You Can Get Killed

86

Rule One: Only hits count.

Being involved with firearms and firearms training for the last thirty years, I’ve heard some pretty amazing things come from the mouths of the unknowing. I had a pretty well-known I.P.S.C. shooter tell me “I’m so fast I’ll shoot you before you can get to cover.”

This, of course, could be true based on proximity, available cover, marksmanship and some other small tactical considerations. Like whether or not you were shooting at him while he was shooting at you. Fights often don’t go the way we plan them, and very few folks I know of would willingly go to a fight, if they thought they might get killed.

Train realistically and aggressively — not like it’s “Play-Day.”

Training:

We could train hard, and not like much of today’s “entertainment” training; but training to take lives and to defend others and ourselves. Much of today’s training is geared toward the casual wanna-be shooter, who often doesn’t realize to what level of severity his or her training will be tested in a real fight. They simply want to be entertained while at the training program — where’s the fun stuff?

“What no paint balls or plastic bullets? Yo, what’s this, no coffee, no doughnuts? And when do we get to shoot cool stuff, because I’m better than everyone else in this class, and what are their credentials compared to mine, by the way?” And before you pick up that pen to write to me to complain, don’t, unless you’ve been to some training and seen first-hand what I’m talking about. A simple request, I think.

In training, it’s often hard to replicate the conditions you will fight in. I know, because I have been trying for 30 years. But what I’ve found, actually, is in my opinion, most of the effort of replicating those conditions comes from the shooter’s mind — not the exercise itself. It’s how you think about it.

Bob, 75 years young, climbed this and engaged targets. Could you?

Physical Conditioning:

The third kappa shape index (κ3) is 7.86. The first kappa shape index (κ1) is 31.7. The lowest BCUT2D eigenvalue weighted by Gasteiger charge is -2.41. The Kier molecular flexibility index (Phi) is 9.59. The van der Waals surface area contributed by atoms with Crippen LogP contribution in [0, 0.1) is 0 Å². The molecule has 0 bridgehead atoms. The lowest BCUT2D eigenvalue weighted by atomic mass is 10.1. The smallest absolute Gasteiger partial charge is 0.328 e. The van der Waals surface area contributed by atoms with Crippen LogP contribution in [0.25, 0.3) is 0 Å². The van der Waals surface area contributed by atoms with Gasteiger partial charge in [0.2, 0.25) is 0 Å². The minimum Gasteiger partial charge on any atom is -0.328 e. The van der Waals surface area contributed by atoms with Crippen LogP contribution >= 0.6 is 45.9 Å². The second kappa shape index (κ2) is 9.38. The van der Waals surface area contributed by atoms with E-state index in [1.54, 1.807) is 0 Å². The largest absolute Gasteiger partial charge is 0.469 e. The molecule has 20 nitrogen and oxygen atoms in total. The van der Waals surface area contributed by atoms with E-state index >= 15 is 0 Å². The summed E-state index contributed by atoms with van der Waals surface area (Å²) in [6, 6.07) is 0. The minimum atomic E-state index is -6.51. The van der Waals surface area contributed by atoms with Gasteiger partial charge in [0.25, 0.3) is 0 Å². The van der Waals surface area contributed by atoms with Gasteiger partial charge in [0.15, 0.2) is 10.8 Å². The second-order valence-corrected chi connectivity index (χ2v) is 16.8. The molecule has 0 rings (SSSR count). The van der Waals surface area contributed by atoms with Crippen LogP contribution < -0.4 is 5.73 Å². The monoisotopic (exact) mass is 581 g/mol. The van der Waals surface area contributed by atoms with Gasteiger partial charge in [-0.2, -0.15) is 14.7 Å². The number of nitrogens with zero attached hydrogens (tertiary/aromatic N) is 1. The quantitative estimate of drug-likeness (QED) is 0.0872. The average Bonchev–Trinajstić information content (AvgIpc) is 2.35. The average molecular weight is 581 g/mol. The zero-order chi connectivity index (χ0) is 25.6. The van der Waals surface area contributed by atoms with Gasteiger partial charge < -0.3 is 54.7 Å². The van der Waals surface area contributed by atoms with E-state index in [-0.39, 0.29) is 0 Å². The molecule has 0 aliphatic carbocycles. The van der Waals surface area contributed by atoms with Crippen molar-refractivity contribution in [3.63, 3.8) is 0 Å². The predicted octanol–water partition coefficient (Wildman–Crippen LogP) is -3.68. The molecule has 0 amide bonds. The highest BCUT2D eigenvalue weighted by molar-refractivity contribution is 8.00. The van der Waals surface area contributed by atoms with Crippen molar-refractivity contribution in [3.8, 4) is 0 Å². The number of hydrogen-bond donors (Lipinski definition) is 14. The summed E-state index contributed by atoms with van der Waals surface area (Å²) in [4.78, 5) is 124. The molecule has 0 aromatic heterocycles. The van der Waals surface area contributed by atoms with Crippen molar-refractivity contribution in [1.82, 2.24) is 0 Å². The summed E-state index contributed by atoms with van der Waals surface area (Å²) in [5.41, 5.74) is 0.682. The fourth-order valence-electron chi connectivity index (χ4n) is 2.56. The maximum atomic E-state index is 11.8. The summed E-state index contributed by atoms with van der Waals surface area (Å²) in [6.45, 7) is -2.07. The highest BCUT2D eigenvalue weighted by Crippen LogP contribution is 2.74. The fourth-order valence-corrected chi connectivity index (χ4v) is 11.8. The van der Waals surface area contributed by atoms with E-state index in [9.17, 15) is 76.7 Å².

Often to simply survive will require physical conditioning of epic proportions. Test yourself and run up and down a flight of stairs four or five times, sprint fifty meters or do fifty pushups. Tired? Do one — or all of these things — and then look at your sights. Sights moving? Hands shaking? Breathing a little raspy?

If your argument is “I’m too old,” theres a funny thing about that attitude. Just today, I saw a 75-year-young man named Bob, with over 10,000 HALO parachute jumps, climb up a two-story ladder and clear a tactical house. He didn’t seem too old to me. Physical conditioning, appropriate to your age and health, without reservation contributes to your survivability.

Mindset

“What wins fights is in your head not your tools,” “Who Dares Wins,” “That which doesn’t kill you makes you stronger.” Whoever made these statements is correct to a degree. A willingness to fight is good, and appropriate when applied to the right time and place. In speculation, I think Custer may have been willing as he started down the hill toward the Greasy Grass River. Thirty minutes later, he may have been thinking differently.

Marksmanship

Competent marksmanship is hard to define, and each person seems to have their own concept of what will be good enough for them in a fight. Because a fellow shot a good score on a P.P.C., I.D.PA. or I.P.S.C. course doesn’t, in my opinion, mean they can survive in a gun-fight. Is competition good practice? Yes, I actually believe it is as long as it’s kept in a proper perspective. However, I’ve never seen or shot in a match that was like any fight I was ever in. Simple bottom line here: You don’t hit the target — it doesn’t count. And, because you hit the target, doesn’t mean the fight is over.

Tactics

The only thing harder to define than marksmanship is tactics. Boy is this a can of worms. If I’ve seen one, I’ve see, 50 ways to clear a doorway. The bottom line there is if there’s somebody inside the door with a gun, all the methods suck. Anything that involves tactics can get you killed.

The End

There is often one missing piece to the puzzle of training, physical conditioning, mindset, marksmanship and tactics. If you are in exactly the right place at the right time, shooting magnificently, applying good tactics — and you have the will and the skill — you can still get killed. Even if you did it all correctly.

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